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Dental assistant schools

Dentistry is an important part of total-body wellness, and even the best dentists need capable assistants to help them deliver care that meets the highest standards of the profession. Thanks to campus-based and online dental assistant degrees and training programs, you can learn the skills necessary to get your foot in the door of a growing industry.

If you're trying to make the decision of dental assistant degree vs diploma vs certificate, it can be helpful to know everything you can about your options. Here's a table of data from the National Center for Education Statistics (NCES) that shows how many campus-based and online dental assistant programs are offered in each U.S. region:

Region No. of institutions offering dental assistant degrees and training programs No. of institutions offering online dental assistant degrees and training programs
Far West (CA. OR, WA, NV, AK, HI) 123 1
Rocky Mountains (ID, MT, UT, WY, CO) 33 1
Southwest (AZ, NM, TX, OK) 88 0
Plains (MO, KS, IA, NE, MN, ND, SD) 50 2
Southeast (AR, LA, MS, AL, FL, GA, SC, NC, TN, KY, VA, WV) 182 3
Great Lakes (IL, IN, OH, MI, WI) 109 3
Mideast (PA, NY, NJ, DE, MD, D.C.) 63 4
New England (CT, MA, RI, VT, NH, ME) 26 1
Total (all 50 states) 674 15

Entry-level dental assistant degrees

If you're thinking about a career in dental assisting, it may take you less time than you think to get started. Take a look at these quick breakdowns of entry-level degrees in the dental profession:

  • Associate degrees - Many campus-based and online dental assistant programs take the form of associate degrees, which mix vital courses in clinical dental assisting and dental office management with a well-rounded schedule of general education classes in math, science, English composition, history, psychology and other subjects. Major-specific coursework often covers the technology and terminology of dentistry, as well as essential radiology, dental anatomy, community health basics and techniques for effective chair-side dental assisting.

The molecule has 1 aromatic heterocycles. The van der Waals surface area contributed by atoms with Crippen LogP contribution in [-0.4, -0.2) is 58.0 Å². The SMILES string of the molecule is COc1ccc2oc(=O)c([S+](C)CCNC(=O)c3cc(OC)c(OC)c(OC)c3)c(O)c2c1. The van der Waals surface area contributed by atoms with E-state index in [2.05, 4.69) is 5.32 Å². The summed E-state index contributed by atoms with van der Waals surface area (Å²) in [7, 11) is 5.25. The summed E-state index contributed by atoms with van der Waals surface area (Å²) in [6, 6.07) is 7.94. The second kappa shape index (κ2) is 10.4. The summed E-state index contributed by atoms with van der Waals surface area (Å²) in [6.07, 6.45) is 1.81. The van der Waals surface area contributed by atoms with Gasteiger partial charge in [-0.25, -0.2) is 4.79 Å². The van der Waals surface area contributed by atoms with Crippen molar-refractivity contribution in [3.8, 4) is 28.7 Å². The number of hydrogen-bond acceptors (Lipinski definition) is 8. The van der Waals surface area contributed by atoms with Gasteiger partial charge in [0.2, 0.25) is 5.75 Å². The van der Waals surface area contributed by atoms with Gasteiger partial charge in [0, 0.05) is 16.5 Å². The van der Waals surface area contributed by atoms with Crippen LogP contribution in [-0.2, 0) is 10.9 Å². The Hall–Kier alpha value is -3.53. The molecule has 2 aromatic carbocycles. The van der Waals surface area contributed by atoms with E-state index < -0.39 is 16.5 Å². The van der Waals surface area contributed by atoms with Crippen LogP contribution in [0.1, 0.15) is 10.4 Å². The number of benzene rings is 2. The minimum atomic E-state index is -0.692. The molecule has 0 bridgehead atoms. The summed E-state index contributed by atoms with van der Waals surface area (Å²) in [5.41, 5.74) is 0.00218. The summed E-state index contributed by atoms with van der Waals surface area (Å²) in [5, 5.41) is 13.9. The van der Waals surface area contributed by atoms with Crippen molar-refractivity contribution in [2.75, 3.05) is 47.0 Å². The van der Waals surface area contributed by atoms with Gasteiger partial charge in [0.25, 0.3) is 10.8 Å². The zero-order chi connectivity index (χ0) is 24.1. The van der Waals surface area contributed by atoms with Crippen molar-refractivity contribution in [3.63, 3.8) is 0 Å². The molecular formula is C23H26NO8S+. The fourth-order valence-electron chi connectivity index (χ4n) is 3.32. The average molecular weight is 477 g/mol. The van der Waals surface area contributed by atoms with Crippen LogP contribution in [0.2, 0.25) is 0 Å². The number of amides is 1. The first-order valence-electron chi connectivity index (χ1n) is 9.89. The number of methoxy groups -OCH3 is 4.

• Bachelor's degrees - If you decide to take your dental education further, bachelor's degrees in the field can train you to move out of the assistant's position and into the role of a dental hygienist. Dentistry-focused courses at this level often include periodontology, radiology, oral histo-pathology, advanced clinical concepts, contemporary issues in dental hygiene, dental public health, nutritional biochemistry, statistical reasoning and more. Students who earn associate degrees before enrolling in bachelor's programs tend to complete them up to four semesters faster than those who have no degree at the time of enrollment.
  • Non-degree study - The question of dental assistant degree vs diploma vs certificate — and whether one is better than the others in terms of academic or professional preparation — can come up from time to time among industry hopefuls. A non-degree award like a diploma or certificate is usually the faster path to a dental assisting career, sometimes taking less than a year to complete, and most programs cover the same clinical and administrative subjects that are typically covered in associate degree programs, but graduates may have to complete an entire bachelor's degree curriculum if they decide to take the next step in their schooling.